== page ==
Back to HaitiThursday, 3 May 2012
I was in Haiti before the earthquake, so my April trip, kicking off from the Dominican Republic, was a return visit. Things are still a long way from back to normal. The tent camps are still everywhere although one right in the centre of the capital, Port au Prince, had recently been removed. Ditto for the camp in the main square of Pétionville. But some of the city’s major sites still tell sad stories and they’re stories that will take a long time to put right.
Before the earthquake the National Palace in the centre of the city clearly came from the giant white wedding cake school of architecture. ▼
Today it’s a wedding cake which some careless caterer has dropped on the floor. ▼
The Notre Dame Cathedral before the earthquake. ▼
◄ Today it’s an empty shell with discussion continuing about whether it should be demolished and replaced with an entirely new structure or rebuilt in its original form. Nearby the Episcopalian Cathedral is an even sadder story, an undistinguished building it featured wonderful wall murals by 13 of the stars of Haitian art. Only one of them is still alive today (generally due to old age, not the earthquake!) and the cathedral was completely destroyed.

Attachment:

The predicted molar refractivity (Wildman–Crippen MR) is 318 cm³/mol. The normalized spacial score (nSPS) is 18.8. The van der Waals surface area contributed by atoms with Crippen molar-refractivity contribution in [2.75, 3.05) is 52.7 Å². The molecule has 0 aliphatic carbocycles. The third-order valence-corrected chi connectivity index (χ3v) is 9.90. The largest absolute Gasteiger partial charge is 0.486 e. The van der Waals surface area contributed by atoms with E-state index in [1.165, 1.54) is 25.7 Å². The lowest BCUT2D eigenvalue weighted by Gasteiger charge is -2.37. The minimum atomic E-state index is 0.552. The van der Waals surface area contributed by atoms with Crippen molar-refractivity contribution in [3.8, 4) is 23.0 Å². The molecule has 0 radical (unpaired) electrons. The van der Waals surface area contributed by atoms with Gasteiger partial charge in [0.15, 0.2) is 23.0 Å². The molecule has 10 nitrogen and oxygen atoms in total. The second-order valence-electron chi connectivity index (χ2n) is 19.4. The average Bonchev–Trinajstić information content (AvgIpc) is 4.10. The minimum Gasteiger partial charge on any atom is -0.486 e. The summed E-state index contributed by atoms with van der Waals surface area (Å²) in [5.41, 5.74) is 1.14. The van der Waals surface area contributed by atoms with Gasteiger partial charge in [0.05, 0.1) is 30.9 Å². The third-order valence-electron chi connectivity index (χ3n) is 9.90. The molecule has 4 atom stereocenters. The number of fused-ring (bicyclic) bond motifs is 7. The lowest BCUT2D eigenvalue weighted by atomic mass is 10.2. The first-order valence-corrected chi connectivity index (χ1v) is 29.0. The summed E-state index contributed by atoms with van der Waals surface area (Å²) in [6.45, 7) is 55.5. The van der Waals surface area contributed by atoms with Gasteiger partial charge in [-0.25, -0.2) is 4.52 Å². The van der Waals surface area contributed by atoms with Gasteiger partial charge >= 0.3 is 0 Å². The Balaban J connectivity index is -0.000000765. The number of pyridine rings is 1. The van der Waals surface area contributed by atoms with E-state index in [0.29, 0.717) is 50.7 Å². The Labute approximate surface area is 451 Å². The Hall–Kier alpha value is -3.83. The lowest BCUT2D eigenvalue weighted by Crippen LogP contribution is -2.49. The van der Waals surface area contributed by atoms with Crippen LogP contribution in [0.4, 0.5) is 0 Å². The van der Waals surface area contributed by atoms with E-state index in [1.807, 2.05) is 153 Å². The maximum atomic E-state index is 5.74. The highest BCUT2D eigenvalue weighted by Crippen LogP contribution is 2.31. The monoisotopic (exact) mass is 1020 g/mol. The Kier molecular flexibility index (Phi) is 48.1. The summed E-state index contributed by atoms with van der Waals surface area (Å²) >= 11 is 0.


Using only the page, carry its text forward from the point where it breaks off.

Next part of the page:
Fortunately Port au Prince’s soul survives, life goes on, the art is as vibrant as ever, the music still brings the town to life. More on that in my next blog.
Maureen and I went down to Jacmel on the coast and made the walk up to the Bassein Bleu waterfalls. ▼
◄ And we travelled north to Cap-Haitien where the ruins of the San Souci palace and brooding fortress of the Citadelle remain the most amazing historic sight in the Caribbean